If a book parodies another work of fiction, there is generally an introduction in which the author clearly states that this is a parody, and explains why they are making fun of the original work. This approach is used in ''Literature/BoredOfTheRings'', a parody of ''Literature/TheLordOfTheRings'', among others.

Parodies in TV and movies often eschew both of these in favour of simply changing the plot just enough so that it technically counts as an independent work. In other cases,
creating ''Star Wars'' himself; the work is blatantly a parody of something else, GenreThrowback and the authors generally argue that parodies are protected under the FairUse doctrine.

Plagiarism in ''music'' is
borrows a far more tricky issue, because there are plenty lot of similarly-sounding songs its tropes and [[FollowTheLeader acts that look like or sound like others]].conventions from old Franchise/FlashGordon serials and Creator/AkiraKurosawa films.

Generally !!Different degrees of borrowing

In some cases, even more direct copying of another person's work is completely acceptable, as long as you acknowledge what you're doing. These result
in music, {{shout out}}s, {{homage}}s, [[TheRemake remakes]], and [[TheParody parodies]].

A
ShoutOut is ''welcome'' generally the least controversial; it's only a brief reference to another work that rarely lasts longer than a couple of seconds. A ShoutOut is not plagiarism because it's clear from the context that the person knows the reference is not his but wants to acknowledge what came before. This allows a ShoutOut to be directly lifted from the source work (the exact same line, blocking, facial expressions, scenario, ''etc.'').

An {{homage}} is more difficult to defend; in general, it will use imagery
and ideas from the original material, but with sufficient differences as to be its own work. This lets the viewer easily see that the work is influenced by what has come before. For example, the fifth installment of Creator/StephenKing's ''Franchise/TheDarkTower'' series sees the heroes defending a town from raiders who attack every so often, a WholePlotReference to both ''Film/SevenSamurai'' and ''Film/TheMagnificentSeven''. But the characters were original, the setting and the raiders were largely the product of King's own imagination (with numerous {{shout out}}s), and the series itself [[LampshadeHanging acknowledged the similarity]].

A [[TheRemake remake]] or "retelling" is more explicitly the exact same work, but done by a different person in his own way. The way to get away with this is to be open about your intentions, and to seek permission from the original author. A famous example of a retelling that works is John Sturges' ''Film/TheMagnificentSeven'', which had the same plot and even some of the same dialogue as Akira Kurosawa's earlier ''Film/SevenSamurai'' -- the only real difference is that while Kurosawa's film was set in feudal Japan, Sturges' was set in TheWildWest. It wasn't plagiarism because Kurosawa knew what Sturges was doing and gave his approval, and Sturges never pretended it was his; he openly acknowledged that he was simply moving ''Seven Samurai'' to the Old West. Compare this to Creator/SergioLeone's ''Film/AFistfulOfDollars'', which is a frame-for-frame remake of Kurosawa's ''Film/{{Yojimbo}}'' but set in Texas. When Kurosawa saw the film, he wrote to Leone, "It is a very fine film, but it is my film."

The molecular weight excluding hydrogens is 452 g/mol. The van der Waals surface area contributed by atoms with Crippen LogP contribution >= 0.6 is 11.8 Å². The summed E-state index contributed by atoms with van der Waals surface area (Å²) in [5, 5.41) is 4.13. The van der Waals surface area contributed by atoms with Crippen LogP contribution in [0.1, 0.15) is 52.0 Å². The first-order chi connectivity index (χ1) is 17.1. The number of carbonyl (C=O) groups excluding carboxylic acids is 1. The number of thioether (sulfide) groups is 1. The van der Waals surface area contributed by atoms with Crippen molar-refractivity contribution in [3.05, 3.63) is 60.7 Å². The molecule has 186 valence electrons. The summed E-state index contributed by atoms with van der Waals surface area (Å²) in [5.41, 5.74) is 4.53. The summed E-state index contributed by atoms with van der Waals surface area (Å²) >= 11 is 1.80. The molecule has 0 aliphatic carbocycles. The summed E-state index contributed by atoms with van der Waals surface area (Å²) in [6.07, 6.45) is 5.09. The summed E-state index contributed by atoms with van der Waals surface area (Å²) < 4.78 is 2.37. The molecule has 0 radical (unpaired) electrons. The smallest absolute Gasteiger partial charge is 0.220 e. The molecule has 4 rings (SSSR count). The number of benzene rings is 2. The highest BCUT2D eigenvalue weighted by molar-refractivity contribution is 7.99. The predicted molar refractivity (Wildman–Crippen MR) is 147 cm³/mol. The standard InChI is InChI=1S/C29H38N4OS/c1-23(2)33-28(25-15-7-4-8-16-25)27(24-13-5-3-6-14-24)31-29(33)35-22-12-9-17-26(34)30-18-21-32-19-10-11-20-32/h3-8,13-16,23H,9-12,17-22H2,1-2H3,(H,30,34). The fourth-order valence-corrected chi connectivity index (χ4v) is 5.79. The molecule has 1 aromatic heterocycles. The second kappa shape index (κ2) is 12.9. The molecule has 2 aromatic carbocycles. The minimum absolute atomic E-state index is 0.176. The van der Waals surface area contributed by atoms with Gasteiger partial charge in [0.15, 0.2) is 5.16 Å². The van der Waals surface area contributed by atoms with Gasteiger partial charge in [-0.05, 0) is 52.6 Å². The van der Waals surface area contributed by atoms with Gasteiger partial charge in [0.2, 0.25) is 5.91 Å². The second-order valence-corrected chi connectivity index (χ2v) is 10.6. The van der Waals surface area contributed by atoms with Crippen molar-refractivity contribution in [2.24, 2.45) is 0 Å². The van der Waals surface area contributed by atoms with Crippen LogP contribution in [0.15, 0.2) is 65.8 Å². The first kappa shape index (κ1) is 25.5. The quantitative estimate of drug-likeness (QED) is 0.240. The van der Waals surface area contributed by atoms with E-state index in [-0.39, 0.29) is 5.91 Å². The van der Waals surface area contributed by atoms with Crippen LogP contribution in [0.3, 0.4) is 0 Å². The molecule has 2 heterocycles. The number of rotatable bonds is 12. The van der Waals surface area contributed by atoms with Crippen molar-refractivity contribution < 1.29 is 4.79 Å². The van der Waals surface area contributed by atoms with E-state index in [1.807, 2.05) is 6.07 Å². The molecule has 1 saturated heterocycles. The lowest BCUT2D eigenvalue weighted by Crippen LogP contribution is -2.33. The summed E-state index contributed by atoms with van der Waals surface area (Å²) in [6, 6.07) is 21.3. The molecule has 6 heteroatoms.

Finally, a [[SatireParodyPastiche parody]] is the hardest to defend against accusations of plagiarism, because parodies tend to lift as much as they can from the source material to make fun of it. Internet parodies in particular disclaim their claim to the original work and will often point out the real rights holder in an IDoNotOwn sort of way. ''WebVideo/YuGiOhTheAbridgedSeries'' and [[FollowTheLeader its imitators]] do this OnceAnEpisode, codifying the convention for TheAbridgedSeries, which tend to lift the clips and some dialogue directly from the source work. On TV or film, a parody generally has a sufficiently different plot and dialogue to technically count as a different work.

!!Plagiarism in music

Plagiarism in music is a far trickier issue, as there are plenty of songs and acts that look or sound similar to others.

In music, a ShoutOut is generally a welcome convention; it's
almost never seen as plagiarism (especially plagiarism, especially if the artist ends up collaborating with or is doing an obvious tribute to the artist; and what has come before. And a CoverVersion is ''almost always'' almost always treated as a ShoutOut ShoutOut, as long as it's properly introduced/labeled introduced and labeled as a cover ''and'' the covering artist either has the rights to it or isn't doing making any money off it to make money.

The musical version of a homage is something like an artist choosing to be an {{expy}} of another
without the original artist's appearance or style, but making no claims to have ''originated'' that appearance or style or technique. It's generally also not considered plagiarism, unless it is an ''exact'' copy to permission.

Sampling,
the degree of being an impersonator ''and'' with a claim of originality.

Parody in music covers impersonators and cover artists and the like, as well as some of the two categories mentioned below - remix and sampling. As satire or parody in the form of a musical act is often more obviously so on the face, it's rarely considered plagiarism ''unless'' it is impossible to tell what is being parodied.

Sampling (or
replaying of a riff or section but not an entire cover) directly cover, is a gray area - generally, it's more complicated. Generally, direct sampling is not considered plagiarism if it only makes up one portion of the song ''and'' permission has been sought and given, and/or given. It's more acceptable if the sample is from a public domain or source, which is why so many of them come from a public broadcast or the like.

things like {{news broadcast}}s.